Mullen v Waterbury Board of Education
ORDER granting 36 Motion for Summary Judgment for the reasons set forth in the attached decision. The Clerk is directed to close this case. Signed by Judge Vanessa L. Bryant on 12/07/2017. (Lee, E.)
UNITED STATES DISTRICT COURT
DISTRICT OF CONNECTICUT
EDDIE C. MULLEN,
WATERBURY BOARD OF
EDUCATION, RON FROST;
Civil Case Number
December 7, 2017
MEMORANDUM OF DECISION GRANTING DEFENDANTS’ MOTION FOR
SUMMARY JUDGMENT [DKT. 36]
employment discrimination action against the Waterbury Board of
Education and Ron Frost (collectively, “Defendants”) under 42 U.S.C. §
1983, alleging discrimination based on race and color. Before the Court is
Defendants’ Motion for Summary Judgment wherein Defendants argue
poor performance and misconduct as reasons for deciding not to rehire
Plaintiff as a substitute teacher. [Dkt. 36]. Upon the Court’s issuance of
the Order to Show Cause, [Dkt. 37], Plaintiff has submitted a Response but
did not include a D. Conn. Civ. L. R. 56(a)(2) Statement. See [Dkt. 38]. The
Court thereafter held a telephonic conference where it instructed
Defendants to submit additional evidence and Plaintiff to submit a Rule
See [Dkt. 42 (Order on Tel. Conf.)].
Defendants complied but Plaintiff did not. For the foregoing reasons, the
Court GRANTS Defendants’ Motion for Summary Judgment.
The foregoing facts are taken from Defendants’ D. Conn. Civ. L. R.
56(a)(1) Statement and other evidence submitted on the record. Because
Plaintiff has not submitted a D. Conn. Civ. L. R. 56(a)(2) Statement, the facts
supported by admissible evidence are deemed admitted. Fed. R. Civ. P.
Plaintiff is an African American male who was previously employed
as a substitute teacher by the City of Waterbury in 1989. [Dkt. 36-2 (D.
Conn. Civ. L. R. 56(a)(1) Stmt) ¶ 2].
He filed with the Connecticut
Commission on Human Rights and Opportunities (“CHRO”) and Equal
discrimination claim against the City of Waterbury and Board of Education
in 1993. [Dkt. 20 (Second Am. Compl. and Exs.) at 20 of PDF (indicating
case number 9330379)]. He worked again for the City of Waterbury as a
substitute teacher from 1995 through 2001. [Dkt. 36-2 ¶ 2]. During this time
in 1997, Plaintiff withdrew his employment discrimination claim with the
[Dkt. 20 at 21 of PDF (accepting his withdrawal of Charge No.
16A931268 on March 24, 1997)].
Plaintiff then worked as a Substitute Teacher in the Stratford school
system from April 2003 until March 2005. Id. at 17 of PDF. Plaintiff has
submitted annual letters from the Connecticut State Department of
Education, Bureau of Human Resources, indicating that he “can accept this
letter as a reasonable assurance that [his] name will remain on the list of
approved Substitute Instructors for the upcoming school year” at WF
Kaynor RVTS and WF Kaynor THS1; these letters were sent in late May and
early June of years 2005 through 2008. Id. at 13-16 of PDF.
Plaintiff applied for a substitute teaching position on November 15,
2011. [Dkt. 36-4 (Mot. Summ. J. Ex. 2, Foster Aff. and Exs.) at 7 of PDF].
At the time, Defendant Ron Frost was the Director of Personnel for the
Waterbury Board of Education, which had standard procedures for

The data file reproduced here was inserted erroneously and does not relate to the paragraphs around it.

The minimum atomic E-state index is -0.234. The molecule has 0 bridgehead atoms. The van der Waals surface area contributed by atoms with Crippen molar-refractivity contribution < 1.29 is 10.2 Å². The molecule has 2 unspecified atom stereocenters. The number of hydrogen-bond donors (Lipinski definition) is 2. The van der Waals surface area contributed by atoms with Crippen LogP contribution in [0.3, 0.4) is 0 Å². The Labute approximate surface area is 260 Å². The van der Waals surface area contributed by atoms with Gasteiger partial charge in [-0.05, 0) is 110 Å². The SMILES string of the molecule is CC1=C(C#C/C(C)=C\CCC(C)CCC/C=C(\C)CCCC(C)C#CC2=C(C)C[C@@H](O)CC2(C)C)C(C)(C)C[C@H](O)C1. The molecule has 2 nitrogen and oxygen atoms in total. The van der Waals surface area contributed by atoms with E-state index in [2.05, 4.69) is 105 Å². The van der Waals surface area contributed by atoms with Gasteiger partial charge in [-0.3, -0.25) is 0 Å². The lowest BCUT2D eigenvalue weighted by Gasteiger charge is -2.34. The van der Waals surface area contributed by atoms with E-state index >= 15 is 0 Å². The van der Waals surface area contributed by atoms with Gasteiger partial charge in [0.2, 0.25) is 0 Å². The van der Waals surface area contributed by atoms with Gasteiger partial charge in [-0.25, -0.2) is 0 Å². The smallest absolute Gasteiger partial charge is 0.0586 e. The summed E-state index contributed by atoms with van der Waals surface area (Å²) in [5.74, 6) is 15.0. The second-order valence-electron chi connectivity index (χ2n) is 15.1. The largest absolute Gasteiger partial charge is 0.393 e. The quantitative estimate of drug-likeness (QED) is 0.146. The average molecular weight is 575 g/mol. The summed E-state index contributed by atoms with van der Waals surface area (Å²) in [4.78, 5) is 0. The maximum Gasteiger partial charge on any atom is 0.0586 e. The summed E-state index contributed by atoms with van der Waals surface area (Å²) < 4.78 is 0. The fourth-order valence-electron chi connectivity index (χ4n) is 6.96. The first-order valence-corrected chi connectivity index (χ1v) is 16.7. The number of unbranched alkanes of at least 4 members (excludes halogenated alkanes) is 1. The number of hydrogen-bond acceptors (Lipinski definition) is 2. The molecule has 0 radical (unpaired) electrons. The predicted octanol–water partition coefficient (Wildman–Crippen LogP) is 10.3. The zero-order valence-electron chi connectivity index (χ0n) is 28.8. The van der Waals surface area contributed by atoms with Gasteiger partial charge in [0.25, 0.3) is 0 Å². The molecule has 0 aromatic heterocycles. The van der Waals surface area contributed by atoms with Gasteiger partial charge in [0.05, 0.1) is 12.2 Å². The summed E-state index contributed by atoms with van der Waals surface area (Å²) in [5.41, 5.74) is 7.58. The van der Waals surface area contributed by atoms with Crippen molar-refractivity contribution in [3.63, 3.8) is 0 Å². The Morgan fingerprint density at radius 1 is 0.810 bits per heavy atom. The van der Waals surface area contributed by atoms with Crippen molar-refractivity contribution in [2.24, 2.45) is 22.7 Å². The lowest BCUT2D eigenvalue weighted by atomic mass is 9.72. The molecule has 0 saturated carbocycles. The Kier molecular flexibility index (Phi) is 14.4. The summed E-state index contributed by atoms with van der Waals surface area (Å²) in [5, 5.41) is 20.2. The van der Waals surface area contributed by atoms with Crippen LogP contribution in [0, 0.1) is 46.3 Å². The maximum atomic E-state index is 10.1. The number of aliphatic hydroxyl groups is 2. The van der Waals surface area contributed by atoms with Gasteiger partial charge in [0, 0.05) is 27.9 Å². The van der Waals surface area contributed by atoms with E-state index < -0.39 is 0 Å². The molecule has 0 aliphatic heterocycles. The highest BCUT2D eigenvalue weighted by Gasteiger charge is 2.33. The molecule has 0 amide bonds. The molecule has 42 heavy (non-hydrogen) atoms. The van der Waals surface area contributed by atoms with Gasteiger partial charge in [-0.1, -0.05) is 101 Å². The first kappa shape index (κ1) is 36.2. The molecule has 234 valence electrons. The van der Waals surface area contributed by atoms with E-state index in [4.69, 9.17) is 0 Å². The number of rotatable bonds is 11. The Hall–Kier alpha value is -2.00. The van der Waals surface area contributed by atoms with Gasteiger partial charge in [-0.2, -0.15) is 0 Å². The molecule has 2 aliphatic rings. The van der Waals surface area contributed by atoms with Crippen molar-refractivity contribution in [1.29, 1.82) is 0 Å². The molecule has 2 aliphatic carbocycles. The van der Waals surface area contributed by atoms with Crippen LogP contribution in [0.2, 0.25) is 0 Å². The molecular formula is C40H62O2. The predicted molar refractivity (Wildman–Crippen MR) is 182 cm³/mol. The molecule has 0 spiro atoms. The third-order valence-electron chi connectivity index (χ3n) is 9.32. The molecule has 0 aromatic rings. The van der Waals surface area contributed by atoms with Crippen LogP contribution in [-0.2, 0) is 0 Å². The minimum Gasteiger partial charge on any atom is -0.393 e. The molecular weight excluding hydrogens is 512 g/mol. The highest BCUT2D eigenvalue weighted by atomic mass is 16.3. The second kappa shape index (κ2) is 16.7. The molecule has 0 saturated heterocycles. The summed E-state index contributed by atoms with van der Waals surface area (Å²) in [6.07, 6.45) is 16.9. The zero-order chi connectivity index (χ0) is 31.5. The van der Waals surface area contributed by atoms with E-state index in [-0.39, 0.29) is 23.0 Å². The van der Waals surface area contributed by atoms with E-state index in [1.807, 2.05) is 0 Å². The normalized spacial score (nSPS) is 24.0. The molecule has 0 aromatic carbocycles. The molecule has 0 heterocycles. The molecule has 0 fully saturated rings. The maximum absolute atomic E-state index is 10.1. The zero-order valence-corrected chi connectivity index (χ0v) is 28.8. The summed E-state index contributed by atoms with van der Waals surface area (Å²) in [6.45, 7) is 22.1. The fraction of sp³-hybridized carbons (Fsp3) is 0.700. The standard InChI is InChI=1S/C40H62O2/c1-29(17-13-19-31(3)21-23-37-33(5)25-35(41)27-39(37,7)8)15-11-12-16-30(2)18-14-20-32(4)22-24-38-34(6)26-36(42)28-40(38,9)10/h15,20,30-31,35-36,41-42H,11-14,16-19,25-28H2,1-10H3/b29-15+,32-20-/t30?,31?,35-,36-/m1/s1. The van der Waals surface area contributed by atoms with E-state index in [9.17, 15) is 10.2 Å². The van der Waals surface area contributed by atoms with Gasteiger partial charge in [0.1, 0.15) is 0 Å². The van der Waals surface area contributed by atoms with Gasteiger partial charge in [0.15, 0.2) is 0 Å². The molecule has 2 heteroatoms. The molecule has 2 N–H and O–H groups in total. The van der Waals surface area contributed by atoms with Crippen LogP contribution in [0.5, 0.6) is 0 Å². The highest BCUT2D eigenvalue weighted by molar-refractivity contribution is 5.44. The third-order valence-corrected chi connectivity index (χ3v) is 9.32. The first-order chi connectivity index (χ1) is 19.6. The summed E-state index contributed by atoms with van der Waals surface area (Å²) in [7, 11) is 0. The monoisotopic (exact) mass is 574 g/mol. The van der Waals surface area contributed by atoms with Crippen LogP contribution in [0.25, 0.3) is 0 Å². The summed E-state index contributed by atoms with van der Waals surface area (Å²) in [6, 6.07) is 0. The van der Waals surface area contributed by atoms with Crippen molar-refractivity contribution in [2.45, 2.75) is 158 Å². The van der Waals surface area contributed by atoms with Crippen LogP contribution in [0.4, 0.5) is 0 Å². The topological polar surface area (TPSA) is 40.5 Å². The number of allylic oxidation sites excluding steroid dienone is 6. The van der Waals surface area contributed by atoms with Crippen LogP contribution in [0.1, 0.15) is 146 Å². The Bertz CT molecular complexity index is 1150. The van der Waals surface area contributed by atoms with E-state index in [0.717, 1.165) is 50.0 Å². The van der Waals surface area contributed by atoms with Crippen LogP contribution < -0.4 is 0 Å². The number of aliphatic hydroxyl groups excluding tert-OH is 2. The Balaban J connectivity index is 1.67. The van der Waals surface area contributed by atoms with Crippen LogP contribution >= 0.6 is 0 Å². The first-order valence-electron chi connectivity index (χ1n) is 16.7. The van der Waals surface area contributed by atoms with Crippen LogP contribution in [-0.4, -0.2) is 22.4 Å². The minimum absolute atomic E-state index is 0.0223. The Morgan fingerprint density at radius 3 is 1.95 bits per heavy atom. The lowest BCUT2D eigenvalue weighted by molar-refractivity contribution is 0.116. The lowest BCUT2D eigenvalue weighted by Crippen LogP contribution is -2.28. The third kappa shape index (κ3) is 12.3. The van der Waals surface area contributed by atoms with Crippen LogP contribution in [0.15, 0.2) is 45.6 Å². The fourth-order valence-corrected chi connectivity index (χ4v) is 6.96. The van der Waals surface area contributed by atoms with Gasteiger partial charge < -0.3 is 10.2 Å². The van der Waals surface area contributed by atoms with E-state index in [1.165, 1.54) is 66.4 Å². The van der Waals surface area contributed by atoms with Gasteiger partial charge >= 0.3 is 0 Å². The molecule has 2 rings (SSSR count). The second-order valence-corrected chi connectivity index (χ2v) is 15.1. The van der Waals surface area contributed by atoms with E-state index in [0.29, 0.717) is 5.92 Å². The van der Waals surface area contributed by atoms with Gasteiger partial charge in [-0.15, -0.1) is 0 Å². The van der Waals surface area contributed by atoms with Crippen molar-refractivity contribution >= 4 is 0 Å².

processing teaching applications for people who had previously worked as
substitute teachers in the school system. See [Dkt. 44 (Supp. D. Conn. Civ.
L. R. 56(a)(1) Stmt) ¶¶ 1-3].
Under these procedures, the Director of
Personnel was to contact principals at the applicant’s former schools and,
in circumstances in which the applicant was reported to have poor
performance or unbecoming conduct, it was standard procedure not to
rehire the individual.
See id. ¶¶ 3-4.
Defendant Frost followed these
procedures for Plaintiff’s application and contacted Matt Larkin and Mike
LaRusso, 2 two principals who formerly worked at a Waterbury public
school called the North End Middle School. See id. ¶¶ 5-6. Mr. Larkin
reported Plaintiff came to work intoxicated, and Mr. LaRusso reported
Plaintiff was found sleeping in a classroom and a stairwell.
Id. ¶ 7.
Specifically, the letters dated June 2, 2005 and June 8, 2006 pertain to
“WF Kaynor RVTS.” Id. at 13-14 of PDF. The letters dated June 6, 2007 and
May 27, 2008 pertain to “WF Kaynor THS.” Id. at 15-16 of PDF.
The Court notes that Defendant Frost’s affidavit references Mike
“LoRusso.” The Court will refer to him as Mr. “LaRusso” as all other
documents in evidence utilize this spelling.
Defendant Frost elected not to rehire Plaintiff based on these reports. Id. ¶
On April 2, 2012, Plaintiff filed an employment discrimination action
Respondents”) before the CHRO. [Dkt. 36-4 at 5 of PDF (indicating CHRO
Case No. 1230352 and EEOC/HUD Case No. 16A201200960)]. He alleged
discrimination based on race, color, and his previous opposition, filing,
testimony or assistance. Id.
On June 12, 2012, CHRO Respondents submitted a Response to a
Request for Additional Information, stating in relevant part that there
existed no written policy, but the procedure for hiring a substitute teacher
included the following: “Applicant fills out application and submits to a
qualifications. The application is vetted for any problems or concerns. If
acceptable, the applicant’s name is placed on a substitute teacher list.”
[Dkt. 36-4 at 13 of PDF]. CHRO Respondents also indicated that Plaintiff
deemed not eligible “based on his poor performance issues and
unbecoming conduct during his previous employment” and that “[h]is
application was vetted when he previously applied in 2009. There was no
reason to vet it again.” Id. at 15 of PDF.
Plaintiff submitted a letter in reply on June 30, 2012. Id. at 19 of PDF.